- A sense of complete transparency with the physicians. We had no sense of being a bother, or that information was being withheld.
- Our surgeon the night before surgery made his pre-operation visit, fully explaining what would happen the next day and then said: “I believe in prayer. I hope you do too. I pray with my patients before surgery. I would like to pray now.” So we circled my daughter, held hands and the doctor prayer for Lindsay, for the surgery, asking for the Lord’s presence and guidance. Quite amazing. Here is a premier competent surgeon who acknowledges that more is going on in that operating room.
- Patients who were empowered for their healing and recovery
- Patients encouraged to ask questions. They were given a sheet each day with questions to ask and room for more
- Physicians and Nurses who explain what is going on.
- Medical staff talked slowly and lingered in the room wanting questions to be asked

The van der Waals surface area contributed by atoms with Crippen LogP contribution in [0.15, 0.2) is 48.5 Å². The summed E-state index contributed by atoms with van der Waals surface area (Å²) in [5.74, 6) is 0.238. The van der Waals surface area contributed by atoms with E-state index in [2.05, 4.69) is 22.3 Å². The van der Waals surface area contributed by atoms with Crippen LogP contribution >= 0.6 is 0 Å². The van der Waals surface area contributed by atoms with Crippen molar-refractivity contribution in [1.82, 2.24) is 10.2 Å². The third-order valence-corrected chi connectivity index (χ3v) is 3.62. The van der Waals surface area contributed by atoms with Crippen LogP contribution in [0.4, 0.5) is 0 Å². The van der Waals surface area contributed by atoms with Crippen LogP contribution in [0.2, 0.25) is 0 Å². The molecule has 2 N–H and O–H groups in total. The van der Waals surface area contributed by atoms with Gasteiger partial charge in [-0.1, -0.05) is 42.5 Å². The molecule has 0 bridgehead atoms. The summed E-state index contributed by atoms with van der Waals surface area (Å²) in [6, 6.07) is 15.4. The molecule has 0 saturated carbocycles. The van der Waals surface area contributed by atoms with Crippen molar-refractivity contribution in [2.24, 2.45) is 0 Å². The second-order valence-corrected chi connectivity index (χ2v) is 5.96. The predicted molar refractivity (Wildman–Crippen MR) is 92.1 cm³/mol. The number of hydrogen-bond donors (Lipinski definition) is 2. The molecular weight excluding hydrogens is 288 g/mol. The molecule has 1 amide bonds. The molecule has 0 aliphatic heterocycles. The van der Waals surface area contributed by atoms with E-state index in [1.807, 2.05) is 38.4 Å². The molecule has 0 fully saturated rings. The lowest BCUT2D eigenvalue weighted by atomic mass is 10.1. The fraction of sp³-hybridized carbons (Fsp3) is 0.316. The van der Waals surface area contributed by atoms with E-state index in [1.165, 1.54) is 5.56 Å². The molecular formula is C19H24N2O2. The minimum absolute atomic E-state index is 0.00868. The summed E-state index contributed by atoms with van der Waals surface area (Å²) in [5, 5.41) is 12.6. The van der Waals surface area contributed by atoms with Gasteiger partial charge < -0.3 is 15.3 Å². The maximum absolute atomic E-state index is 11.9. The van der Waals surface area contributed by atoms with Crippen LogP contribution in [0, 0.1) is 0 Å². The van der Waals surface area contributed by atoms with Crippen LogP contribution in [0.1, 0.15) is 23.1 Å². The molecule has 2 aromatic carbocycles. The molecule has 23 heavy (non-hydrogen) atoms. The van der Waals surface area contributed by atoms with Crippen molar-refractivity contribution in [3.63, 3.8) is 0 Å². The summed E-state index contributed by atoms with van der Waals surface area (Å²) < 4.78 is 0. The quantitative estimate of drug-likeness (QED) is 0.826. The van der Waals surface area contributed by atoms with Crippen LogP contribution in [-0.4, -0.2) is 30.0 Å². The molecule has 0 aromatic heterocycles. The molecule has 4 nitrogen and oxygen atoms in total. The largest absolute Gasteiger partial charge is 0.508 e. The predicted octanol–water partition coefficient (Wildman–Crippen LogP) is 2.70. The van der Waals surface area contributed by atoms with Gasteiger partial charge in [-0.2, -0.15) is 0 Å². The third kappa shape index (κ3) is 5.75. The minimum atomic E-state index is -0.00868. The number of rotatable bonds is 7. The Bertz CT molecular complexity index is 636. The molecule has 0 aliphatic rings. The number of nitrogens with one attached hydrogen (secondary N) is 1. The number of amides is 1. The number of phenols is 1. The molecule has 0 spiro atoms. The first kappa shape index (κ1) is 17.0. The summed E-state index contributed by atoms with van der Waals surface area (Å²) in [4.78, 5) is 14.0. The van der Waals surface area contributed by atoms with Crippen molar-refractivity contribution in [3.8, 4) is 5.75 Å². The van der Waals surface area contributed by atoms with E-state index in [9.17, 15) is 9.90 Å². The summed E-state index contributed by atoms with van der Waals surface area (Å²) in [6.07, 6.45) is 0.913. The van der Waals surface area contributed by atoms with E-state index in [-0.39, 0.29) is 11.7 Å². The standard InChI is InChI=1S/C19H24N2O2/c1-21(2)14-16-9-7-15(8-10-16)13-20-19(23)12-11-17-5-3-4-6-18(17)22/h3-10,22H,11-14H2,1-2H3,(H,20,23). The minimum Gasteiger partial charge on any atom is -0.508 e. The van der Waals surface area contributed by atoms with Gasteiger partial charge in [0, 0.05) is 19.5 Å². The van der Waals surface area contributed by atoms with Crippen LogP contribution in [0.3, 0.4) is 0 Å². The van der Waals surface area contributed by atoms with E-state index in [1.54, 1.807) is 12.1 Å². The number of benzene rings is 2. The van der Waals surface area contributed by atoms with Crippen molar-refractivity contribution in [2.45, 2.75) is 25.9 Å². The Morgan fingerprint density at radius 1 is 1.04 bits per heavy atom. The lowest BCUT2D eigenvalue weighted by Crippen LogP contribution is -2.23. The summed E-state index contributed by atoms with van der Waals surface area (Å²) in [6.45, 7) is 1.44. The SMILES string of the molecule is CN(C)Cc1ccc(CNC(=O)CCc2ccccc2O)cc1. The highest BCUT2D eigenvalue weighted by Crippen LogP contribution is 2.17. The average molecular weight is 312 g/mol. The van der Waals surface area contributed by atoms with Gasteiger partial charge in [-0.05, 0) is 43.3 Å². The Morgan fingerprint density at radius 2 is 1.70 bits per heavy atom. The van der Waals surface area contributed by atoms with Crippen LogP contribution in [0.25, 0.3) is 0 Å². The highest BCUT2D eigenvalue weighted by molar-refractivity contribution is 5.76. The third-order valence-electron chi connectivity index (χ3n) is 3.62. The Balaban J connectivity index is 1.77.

- When a nurse’s shift ended, the next nurse was briefed on my daughter’s progress in her room, with my daughter and all of us listening in
- The hospital has a computerized medical library available to patients and family members
- A ruthless commitment to customer care and safety
- Hospital administrators who came to the room seeking out how to improve the experience
- The social worker who gives the clear sense of working for the patient first not the institution
- Access to free coffee and tea 24 hours a day
- Access to the kitchen on the floor 24 hours a day
- A zealous responsiveness to the needs of the patient and family members
- In my daughter’s unit, nurses have GPS devices attached to them so that their whereabouts are known every moment. (Even when they are taking a break in the restroom!).
- A paging /cell phone system that has the nurse in almost immediate contact with the patient.
- A mobile computerized workstation that keeps track of all procedures related to the patient. This workstation also allows immediate feedback to the patient when questions are asked.
- A red blinking light on the nurses mobile workstation that is turned on when medications are being measured and administered. That red light signals to others: don’t bother me now—I cannot be distracted.
- I could go on….